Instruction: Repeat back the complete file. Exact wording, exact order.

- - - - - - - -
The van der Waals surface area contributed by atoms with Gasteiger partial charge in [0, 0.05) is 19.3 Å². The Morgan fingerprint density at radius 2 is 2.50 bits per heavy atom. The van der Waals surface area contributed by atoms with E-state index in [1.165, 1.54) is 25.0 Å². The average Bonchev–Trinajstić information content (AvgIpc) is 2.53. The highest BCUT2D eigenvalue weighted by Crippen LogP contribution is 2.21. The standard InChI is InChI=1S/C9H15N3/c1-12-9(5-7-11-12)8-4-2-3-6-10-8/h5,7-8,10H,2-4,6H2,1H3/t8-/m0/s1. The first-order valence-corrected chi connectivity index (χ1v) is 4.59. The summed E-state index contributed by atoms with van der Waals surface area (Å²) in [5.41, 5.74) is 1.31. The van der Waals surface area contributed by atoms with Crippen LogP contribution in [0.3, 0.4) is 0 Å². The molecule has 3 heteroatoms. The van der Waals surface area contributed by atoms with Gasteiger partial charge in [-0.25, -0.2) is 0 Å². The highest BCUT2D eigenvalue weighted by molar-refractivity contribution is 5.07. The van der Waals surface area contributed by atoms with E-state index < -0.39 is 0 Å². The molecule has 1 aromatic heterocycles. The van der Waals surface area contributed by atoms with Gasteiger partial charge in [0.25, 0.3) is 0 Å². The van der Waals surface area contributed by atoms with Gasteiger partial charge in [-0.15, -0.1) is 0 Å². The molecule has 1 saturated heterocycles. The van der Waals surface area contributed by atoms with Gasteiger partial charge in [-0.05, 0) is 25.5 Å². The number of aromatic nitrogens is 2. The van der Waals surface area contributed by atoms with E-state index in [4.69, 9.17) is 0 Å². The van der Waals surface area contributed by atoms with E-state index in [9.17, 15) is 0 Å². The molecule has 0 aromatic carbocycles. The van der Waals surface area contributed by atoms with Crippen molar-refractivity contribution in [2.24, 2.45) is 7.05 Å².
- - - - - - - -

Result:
The van der Waals surface area contributed by atoms with Gasteiger partial charge in [0, 0.05) is 19.3 Å². The Morgan fingerprint density at radius 2 is 2.50 bits per heavy atom. The van der Waals surface area contributed by atoms with E-state index in [1.165, 1.54) is 25.0 Å². The average Bonchev–Trinajstić information content (AvgIpc) is 2.53. The highest BCUT2D eigenvalue weighted by Crippen LogP contribution is 2.21. The standard InChI is InChI=1S/C9H15N3/c1-12-9(5-7-11-12)8-4-2-3-6-10-8/h5,7-8,10H,2-4,6H2,1H3/t8-/m0/s1. The first-order valence-corrected chi connectivity index (χ1v) is 4.59. The summed E-state index contributed by atoms with van der Waals surface area (Å²) in [5.41, 5.74) is 1.31. The van der Waals surface area contributed by atoms with Crippen LogP contribution in [0.3, 0.4) is 0 Å². The molecule has 3 heteroatoms. The van der Waals surface area contributed by atoms with Gasteiger partial charge in [-0.25, -0.2) is 0 Å². The highest BCUT2D eigenvalue weighted by molar-refractivity contribution is 5.07. The van der Waals surface area contributed by atoms with E-state index < -0.39 is 0 Å². The molecule has 1 aromatic heterocycles. The van der Waals surface area contributed by atoms with Gasteiger partial charge in [0.25, 0.3) is 0 Å². The van der Waals surface area contributed by atoms with Gasteiger partial charge in [-0.15, -0.1) is 0 Å². The molecule has 1 saturated heterocycles. The van der Waals surface area contributed by atoms with Gasteiger partial charge in [-0.05, 0) is 25.5 Å². The number of aromatic nitrogens is 2. The van der Waals surface area contributed by atoms with E-state index in [4.69, 9.17) is 0 Å². The van der Waals surface area contributed by atoms with E-state index in [9.17, 15) is 0 Å². The molecule has 0 aromatic carbocycles. The van der Waals surface area contributed by atoms with Crippen molar-refractivity contribution in [2.24, 2.45) is 7.05 Å².